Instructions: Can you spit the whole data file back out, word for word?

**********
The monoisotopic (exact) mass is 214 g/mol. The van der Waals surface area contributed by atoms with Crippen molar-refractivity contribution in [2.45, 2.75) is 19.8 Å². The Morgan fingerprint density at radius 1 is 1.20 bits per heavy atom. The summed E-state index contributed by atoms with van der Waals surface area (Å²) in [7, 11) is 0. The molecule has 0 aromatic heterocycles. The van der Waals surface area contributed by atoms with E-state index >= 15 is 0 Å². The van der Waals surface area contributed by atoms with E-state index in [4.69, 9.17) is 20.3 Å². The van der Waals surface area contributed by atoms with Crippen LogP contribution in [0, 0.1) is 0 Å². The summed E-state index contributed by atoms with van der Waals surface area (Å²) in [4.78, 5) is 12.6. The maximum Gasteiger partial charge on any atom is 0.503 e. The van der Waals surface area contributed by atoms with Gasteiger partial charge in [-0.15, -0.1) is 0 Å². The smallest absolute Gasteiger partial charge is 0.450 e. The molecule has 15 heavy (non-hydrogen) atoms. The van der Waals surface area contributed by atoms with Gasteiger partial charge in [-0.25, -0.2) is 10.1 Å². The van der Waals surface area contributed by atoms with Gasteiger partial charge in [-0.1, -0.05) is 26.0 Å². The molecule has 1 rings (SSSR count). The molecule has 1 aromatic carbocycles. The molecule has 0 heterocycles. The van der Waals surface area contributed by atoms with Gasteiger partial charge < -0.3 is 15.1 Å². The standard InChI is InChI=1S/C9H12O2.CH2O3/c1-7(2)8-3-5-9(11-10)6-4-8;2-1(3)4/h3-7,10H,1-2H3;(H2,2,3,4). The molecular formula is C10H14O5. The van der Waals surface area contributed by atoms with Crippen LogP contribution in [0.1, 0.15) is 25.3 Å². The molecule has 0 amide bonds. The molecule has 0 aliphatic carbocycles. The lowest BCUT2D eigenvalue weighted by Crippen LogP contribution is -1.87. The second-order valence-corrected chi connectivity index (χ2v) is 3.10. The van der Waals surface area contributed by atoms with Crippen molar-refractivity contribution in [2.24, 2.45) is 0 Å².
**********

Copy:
The monoisotopic (exact) mass is 214 g/mol. The van der Waals surface area contributed by atoms with Crippen molar-refractivity contribution in [2.45, 2.75) is 19.8 Å². The Morgan fingerprint density at radius 1 is 1.20 bits per heavy atom. The summed E-state index contributed by atoms with van der Waals surface area (Å²) in [7, 11) is 0. The molecule has 0 aromatic heterocycles. The van der Waals surface area contributed by atoms with E-state index >= 15 is 0 Å². The van der Waals surface area contributed by atoms with E-state index in [4.69, 9.17) is 20.3 Å². The van der Waals surface area contributed by atoms with Crippen LogP contribution in [0, 0.1) is 0 Å². The summed E-state index contributed by atoms with van der Waals surface area (Å²) in [4.78, 5) is 12.6. The maximum Gasteiger partial charge on any atom is 0.503 e. The van der Waals surface area contributed by atoms with Gasteiger partial charge in [-0.15, -0.1) is 0 Å². The smallest absolute Gasteiger partial charge is 0.450 e. The molecule has 15 heavy (non-hydrogen) atoms. The van der Waals surface area contributed by atoms with Gasteiger partial charge in [-0.25, -0.2) is 10.1 Å². The van der Waals surface area contributed by atoms with Gasteiger partial charge in [-0.1, -0.05) is 26.0 Å². The molecule has 1 rings (SSSR count). The molecule has 1 aromatic carbocycles. The molecule has 0 heterocycles. The van der Waals surface area contributed by atoms with Gasteiger partial charge < -0.3 is 15.1 Å². The standard InChI is InChI=1S/C9H12O2.CH2O3/c1-7(2)8-3-5-9(11-10)6-4-8;2-1(3)4/h3-7,10H,1-2H3;(H2,2,3,4). The molecular formula is C10H14O5. The van der Waals surface area contributed by atoms with Crippen LogP contribution in [0.1, 0.15) is 25.3 Å². The molecule has 0 amide bonds. The molecule has 0 aliphatic carbocycles. The lowest BCUT2D eigenvalue weighted by Crippen LogP contribution is -1.87. The second-order valence-corrected chi connectivity index (χ2v) is 3.10. The van der Waals surface area contributed by atoms with Crippen molar-refractivity contribution in [2.24, 2.45) is 0 Å².